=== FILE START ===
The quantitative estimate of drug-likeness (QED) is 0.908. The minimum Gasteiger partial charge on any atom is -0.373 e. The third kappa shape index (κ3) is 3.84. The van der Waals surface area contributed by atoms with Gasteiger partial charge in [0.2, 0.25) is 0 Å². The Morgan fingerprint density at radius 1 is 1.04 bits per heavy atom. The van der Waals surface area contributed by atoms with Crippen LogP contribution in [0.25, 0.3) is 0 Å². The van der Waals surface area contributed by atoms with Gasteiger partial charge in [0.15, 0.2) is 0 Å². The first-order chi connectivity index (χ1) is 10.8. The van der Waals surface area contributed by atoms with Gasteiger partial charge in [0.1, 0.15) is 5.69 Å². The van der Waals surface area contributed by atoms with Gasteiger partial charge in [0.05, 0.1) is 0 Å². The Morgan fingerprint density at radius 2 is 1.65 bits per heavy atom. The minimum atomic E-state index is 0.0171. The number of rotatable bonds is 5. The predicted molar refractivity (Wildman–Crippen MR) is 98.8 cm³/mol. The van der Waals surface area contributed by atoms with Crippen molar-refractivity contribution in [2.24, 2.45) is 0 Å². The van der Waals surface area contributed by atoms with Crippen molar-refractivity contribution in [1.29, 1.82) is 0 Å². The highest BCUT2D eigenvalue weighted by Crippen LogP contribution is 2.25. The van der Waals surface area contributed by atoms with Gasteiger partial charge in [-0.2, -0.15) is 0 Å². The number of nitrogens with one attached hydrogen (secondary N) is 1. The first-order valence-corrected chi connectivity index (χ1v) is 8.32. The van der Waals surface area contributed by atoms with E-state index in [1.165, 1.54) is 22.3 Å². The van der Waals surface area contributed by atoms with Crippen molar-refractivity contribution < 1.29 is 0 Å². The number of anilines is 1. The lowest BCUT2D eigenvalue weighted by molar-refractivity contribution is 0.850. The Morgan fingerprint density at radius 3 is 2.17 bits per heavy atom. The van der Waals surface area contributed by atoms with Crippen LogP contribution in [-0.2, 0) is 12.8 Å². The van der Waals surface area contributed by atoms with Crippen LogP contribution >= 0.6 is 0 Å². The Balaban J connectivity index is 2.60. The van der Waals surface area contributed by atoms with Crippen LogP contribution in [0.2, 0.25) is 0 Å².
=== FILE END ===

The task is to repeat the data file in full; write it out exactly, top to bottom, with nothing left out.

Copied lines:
The quantitative estimate of drug-likeness (QED) is 0.908. The minimum Gasteiger partial charge on any atom is -0.373 e. The third kappa shape index (κ3) is 3.84. The van der Waals surface area contributed by atoms with Gasteiger partial charge in [0.2, 0.25) is 0 Å². The Morgan fingerprint density at radius 1 is 1.04 bits per heavy atom. The van der Waals surface area contributed by atoms with Crippen LogP contribution in [0.25, 0.3) is 0 Å². The van der Waals surface area contributed by atoms with Gasteiger partial charge in [0.15, 0.2) is 0 Å². The first-order chi connectivity index (χ1) is 10.8. The van der Waals surface area contributed by atoms with Gasteiger partial charge in [0.1, 0.15) is 5.69 Å². The van der Waals surface area contributed by atoms with Gasteiger partial charge in [0.05, 0.1) is 0 Å². The Morgan fingerprint density at radius 2 is 1.65 bits per heavy atom. The minimum atomic E-state index is 0.0171. The number of rotatable bonds is 5. The predicted molar refractivity (Wildman–Crippen MR) is 98.8 cm³/mol. The van der Waals surface area contributed by atoms with Crippen molar-refractivity contribution in [2.24, 2.45) is 0 Å². The van der Waals surface area contributed by atoms with Crippen molar-refractivity contribution in [1.29, 1.82) is 0 Å². The highest BCUT2D eigenvalue weighted by Crippen LogP contribution is 2.25. The van der Waals surface area contributed by atoms with Gasteiger partial charge in [-0.2, -0.15) is 0 Å². The number of nitrogens with one attached hydrogen (secondary N) is 1. The first-order valence-corrected chi connectivity index (χ1v) is 8.32. The van der Waals surface area contributed by atoms with E-state index in [1.165, 1.54) is 22.3 Å². The van der Waals surface area contributed by atoms with Crippen molar-refractivity contribution < 1.29 is 0 Å². The number of anilines is 1. The lowest BCUT2D eigenvalue weighted by molar-refractivity contribution is 0.850. The Morgan fingerprint density at radius 3 is 2.17 bits per heavy atom. The van der Waals surface area contributed by atoms with Crippen LogP contribution in [-0.2, 0) is 12.8 Å². The van der Waals surface area contributed by atoms with Crippen LogP contribution >= 0.6 is 0 Å². The Balaban J connectivity index is 2.60. The van der Waals surface area contributed by atoms with Crippen LogP contribution in [0.2, 0.25) is 0 Å².